The Day That Was Never Supposed to Happen: Sequestration and What You Need To Know

March 1, 2013 – At midnight tonight, automatic across-the-board spending cuts will go into effect.  Originally designed to encourage lawmakers in Washington to come up with targeted spending cuts, “sequestration” will impact every federally operated department, agency, and program.[1]  Beginning tonight, 7.3% of the FY2013 defense budget and 5.3% of all other FY2013 budgets will be cut.  The cuts will not be returned in one lump sum, but rather spread out over six months.

Yesterday, the Senate voted on two proposals, both of which failed: a Republican proposal would have given the President the authority to determine where to make spending cuts, while the Democratic bill contained a combination of targeted spending cuts and increased revenue to offset the spending cuts.

Now, attention will turn to the next deadline on the calendar: March 27. In less than a month, funding for the government will run out unless Congress can enact funding for the rest of FY2013.  The Congress may decide to prioritze the cuts at some point in the future as a part of any appropriations package, however, no plan has emerged to date.

Additional Resources

Bloomberg Government has prepared a set of  “Myths vs. Facts”

Myth #1: On March 1, about $85 billion will be cut immediately from government spending.

Fact: The president is required to issue an order on March 1 that reduces budgetary authority by $85.3 billion in defense and nondefense funds by Sept. 30, the end of the fiscal year. Only half the funds will be cut immediately, because the government is operating with half a year’s funding under a stopgap spending bill known as a continuing resolution. The other half of the cuts will be taken when funding is made available for the second half of the year.

 

Myth #2: Sequestration occurs every year through fiscal 2021, and it cuts the same amount each year for a total of $1.2 trillion.

Fact: There are different types of sequestration under the Budget Control Act. The one that’s getting the most attention -- and that will begin March 1 -- is a one-time event for fiscal 2013. In succeeding years, the balance of the $1.2 trillion savings goal mandated by Budget Control Act is achieved primarily through caps on discretionary funding. Sequestration is triggered only if discretionary budgets exceed the caps. Mandatory spending, including Medicare, will also be subject to sequestration every year under the Budget Control Act.

 

Myth #3: Sequestration will cost thousands of government workers their jobs.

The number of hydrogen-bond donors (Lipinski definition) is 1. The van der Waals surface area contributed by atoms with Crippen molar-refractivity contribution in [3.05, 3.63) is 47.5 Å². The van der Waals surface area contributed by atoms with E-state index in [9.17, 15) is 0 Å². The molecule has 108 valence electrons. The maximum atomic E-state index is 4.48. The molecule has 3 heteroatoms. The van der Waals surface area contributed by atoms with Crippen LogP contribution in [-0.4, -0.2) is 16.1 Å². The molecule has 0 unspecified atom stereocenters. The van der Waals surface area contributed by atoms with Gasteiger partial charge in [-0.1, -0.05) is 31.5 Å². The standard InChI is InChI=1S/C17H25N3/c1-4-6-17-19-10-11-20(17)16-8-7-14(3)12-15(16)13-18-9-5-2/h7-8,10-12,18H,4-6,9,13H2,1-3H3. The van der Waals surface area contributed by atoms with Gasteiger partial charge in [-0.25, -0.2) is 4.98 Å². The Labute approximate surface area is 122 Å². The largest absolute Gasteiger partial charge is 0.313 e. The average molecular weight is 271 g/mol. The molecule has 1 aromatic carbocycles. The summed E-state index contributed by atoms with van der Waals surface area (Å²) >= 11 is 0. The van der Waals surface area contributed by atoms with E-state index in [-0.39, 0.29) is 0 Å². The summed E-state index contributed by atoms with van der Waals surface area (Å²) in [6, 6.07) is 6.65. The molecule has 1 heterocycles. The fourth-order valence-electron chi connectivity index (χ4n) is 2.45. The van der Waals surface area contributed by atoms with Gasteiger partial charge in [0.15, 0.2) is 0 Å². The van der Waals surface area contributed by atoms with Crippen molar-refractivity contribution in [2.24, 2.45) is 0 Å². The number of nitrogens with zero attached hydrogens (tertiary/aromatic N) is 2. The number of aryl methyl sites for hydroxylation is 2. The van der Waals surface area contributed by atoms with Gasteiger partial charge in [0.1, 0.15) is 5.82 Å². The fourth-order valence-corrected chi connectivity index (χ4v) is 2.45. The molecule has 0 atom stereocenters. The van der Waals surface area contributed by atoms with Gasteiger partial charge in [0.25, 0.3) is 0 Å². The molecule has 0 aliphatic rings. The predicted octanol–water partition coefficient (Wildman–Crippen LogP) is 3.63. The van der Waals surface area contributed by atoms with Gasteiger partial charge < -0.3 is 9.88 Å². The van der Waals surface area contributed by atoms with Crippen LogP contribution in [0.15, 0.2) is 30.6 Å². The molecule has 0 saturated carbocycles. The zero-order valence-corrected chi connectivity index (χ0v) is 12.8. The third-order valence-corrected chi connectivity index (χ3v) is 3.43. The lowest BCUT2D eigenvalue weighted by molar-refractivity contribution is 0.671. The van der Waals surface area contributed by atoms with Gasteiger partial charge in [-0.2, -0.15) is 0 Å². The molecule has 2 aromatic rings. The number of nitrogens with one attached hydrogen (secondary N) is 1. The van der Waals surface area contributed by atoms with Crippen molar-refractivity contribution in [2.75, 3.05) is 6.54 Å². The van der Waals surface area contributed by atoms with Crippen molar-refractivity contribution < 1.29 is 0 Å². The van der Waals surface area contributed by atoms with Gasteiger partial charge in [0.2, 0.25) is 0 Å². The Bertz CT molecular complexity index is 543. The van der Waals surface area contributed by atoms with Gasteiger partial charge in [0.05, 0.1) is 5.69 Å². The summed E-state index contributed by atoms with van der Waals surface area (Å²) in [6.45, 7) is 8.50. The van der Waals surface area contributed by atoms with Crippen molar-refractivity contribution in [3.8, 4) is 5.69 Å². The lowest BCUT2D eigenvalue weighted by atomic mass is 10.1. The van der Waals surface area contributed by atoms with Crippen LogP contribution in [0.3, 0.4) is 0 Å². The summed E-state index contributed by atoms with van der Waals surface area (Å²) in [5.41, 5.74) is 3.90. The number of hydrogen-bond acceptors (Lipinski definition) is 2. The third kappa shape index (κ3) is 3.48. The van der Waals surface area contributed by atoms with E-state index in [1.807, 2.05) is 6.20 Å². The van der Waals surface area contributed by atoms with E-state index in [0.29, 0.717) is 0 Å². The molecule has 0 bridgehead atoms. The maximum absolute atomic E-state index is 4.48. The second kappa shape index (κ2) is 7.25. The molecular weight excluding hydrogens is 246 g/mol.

Fact: The government probably will furlough civilian employees, which amounts to unpaid days off. Federal agencies probably will avoid furloughs longer than 22 days because they fall under more burdensome “reductions in force” rules. Without extended furloughs or layoffs, much of the sequestration cuts will come from reductions in federal contract and grant spending.

 

Myth #4: Military personnel will be unaffected by sequestration.

Fact: The president has the authority to exempt military pay from sequestration, and he says he will exercise that authority. Still, many services for troops such as health care are paid from accounts that aren’t exempt. Some slowdown or reduction in certain services, as well as training, for troops is probable.

 

Myth #5: The cuts will be spread evenly across the government.

Fact: Defense spending will be cut by 7.3 percent and nondefense spending will be cut by 5.3 percent, according to Bloomberg Government estimates. Medicare cuts are limited to 2 percent. The Department of Veterans Affairs is exempt from cuts. The law requires that each program, project or activity in every agency be cut an equal percentage, but the definitions of these terms may vary across agencies. Agency leadership may have some discretion in applying the cuts.

 

Myth #6: After Friday’s sequestration, federal agencies, employees and contractors will finally have certainty about government funding.

Fact: Several major spending issues still must be dealt with in the near future:

  • The president’s fiscal 2014 budget request, due Feb. 4, won’t be ready until mid-March.
  • A government shutdown will occur after March 27, when the continuing resolution expires, unless a budget agreement is reached for the rest of the fiscal year.
  • The debt ceiling, which was suspended by a Feb. 4 law, will be back in force in May, potentially triggering another showdown between congressional Republicans and the president.

 

The White House has prepared state-by-state fact sheets on the effects of sequestration to each state. Click on your state below.

 



[1]
Pay for military personnel, Medicare, Medicaid, and Social Security payments are exempt.